1 & 1/4 cups sugar, creaming well
    Beat in . . . . . . . . . . . . . . . 2 eggs, one at a time & 1 tsp. vanilla; Beat well
    Add . . . . . . . . . . . . . . . . . . 1 cup chopped and 1/2 cup diced figs
    Fold in . . . . . . . . . . . . . . . . 1/2 cup chopped walnuts (optional)
    Spoon batter into greased (or sprayed) aluminum mini loaf pans. If doubling recipe for 3 plain and 3 with nuts, place one perfect half-walnut for ease in identifying ‚Äúwith nuts‚ÄĚ tins when baked.
    Bake . . . . . . . . . . . . . . . . . . 350 degrees for 50-55 minutes, checking with wooden toothpick to be sure it comes out dry, not sticky.
    “Cool thoroughly before slicing to serve. Or sneak a ‚Äúheel‚ÄĚ warm‚Äďeven if it crumbles. Hey, the cook can do that!”
    “Later, for Christmas, as fresh-figs do not a figgy pudding make, I‚Äôll tie on a combination of hot pink and moss-green ribbon around frozen gift loaves in see-through zipper-locked 1-quart bags. That‚Äôs my plan for sharing a gift in good taste (pun intended). What‚Äôs your food gift going to be?”

    Here’s the last part of my post Fun Fig Facts¬†from my blogsite iCygnet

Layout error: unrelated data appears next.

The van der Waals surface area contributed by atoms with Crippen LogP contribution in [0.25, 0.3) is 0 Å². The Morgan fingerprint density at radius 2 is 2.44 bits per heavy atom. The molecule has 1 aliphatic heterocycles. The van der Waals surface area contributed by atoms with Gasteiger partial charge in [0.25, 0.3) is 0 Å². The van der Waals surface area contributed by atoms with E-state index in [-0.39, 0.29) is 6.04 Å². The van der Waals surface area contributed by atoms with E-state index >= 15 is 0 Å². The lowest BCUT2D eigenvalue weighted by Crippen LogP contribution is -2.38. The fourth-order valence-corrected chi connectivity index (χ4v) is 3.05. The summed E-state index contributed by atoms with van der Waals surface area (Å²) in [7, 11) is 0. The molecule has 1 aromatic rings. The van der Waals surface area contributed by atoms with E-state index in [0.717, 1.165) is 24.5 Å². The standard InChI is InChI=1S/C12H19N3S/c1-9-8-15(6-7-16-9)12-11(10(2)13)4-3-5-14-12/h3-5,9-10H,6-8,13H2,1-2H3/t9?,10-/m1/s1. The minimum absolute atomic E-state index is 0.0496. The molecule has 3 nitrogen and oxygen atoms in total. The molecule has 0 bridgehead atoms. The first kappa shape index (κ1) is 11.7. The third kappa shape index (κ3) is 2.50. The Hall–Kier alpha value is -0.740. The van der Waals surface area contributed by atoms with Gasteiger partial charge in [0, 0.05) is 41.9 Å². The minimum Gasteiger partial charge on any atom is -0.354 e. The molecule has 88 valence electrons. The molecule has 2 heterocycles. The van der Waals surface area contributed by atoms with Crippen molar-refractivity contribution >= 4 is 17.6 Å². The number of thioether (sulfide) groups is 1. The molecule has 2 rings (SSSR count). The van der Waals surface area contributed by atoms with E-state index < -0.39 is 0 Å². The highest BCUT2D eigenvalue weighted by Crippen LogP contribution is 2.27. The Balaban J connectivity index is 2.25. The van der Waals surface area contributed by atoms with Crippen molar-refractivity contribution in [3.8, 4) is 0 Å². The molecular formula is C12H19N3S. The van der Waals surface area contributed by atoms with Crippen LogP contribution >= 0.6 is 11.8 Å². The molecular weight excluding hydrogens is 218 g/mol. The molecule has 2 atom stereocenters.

Just what do we do with all these peculiar delicacies?
    Here is a link of recipe ideas.

Fun Fig Facts

Most everyone has heard of the Fig Newton cookie — the dark gooey paste with a slight seedy crunch, nestled between 2 firm biscuit like cookies.

According to blogger, The Amai Life¬† “Even Nabisco doesn‚Äôt seem to have one singular solid story of where the Fig Newton originated from, but the best version states that a baker by the name of Charles Roser came up with the recipe for the fig filled biscuit. Then in 1892, James Henry Mitchell patented a machine that was¬† able to insert fig paste inside pastry dough. The machine was like a funnel within a funnel, continually spitting out fig paste and cookie dough, creating an endless filled cookie that could be cut into individual pieces. Imagine if Nabisco sold foot long Fig Newtons.”

What is this mysterious fruit that is rarely used in everyday recipes?  Are figs found in the produce aisle alongside blueberries, plums and strawberries?

There is a fig bush in my back yard.  It was a hearty year for the crop.   It is still producing the dangling bulbous oddities even after our first frost.

Here are some facts about figs.

More Fig Facts.

Just what do we do with all these peculiar delicacies?  Here is a link of recipe ideas.

Be sure to read about the health benefits for eating figs.

“Oh, bring us a figgy pudding and a cup of good cheer / We won’t go until we get some; / We won’t go until we get some; / We won’t go until we get some, so bring it right here!”¬† So WHAT IS figgy pudding?

Renew the Recipe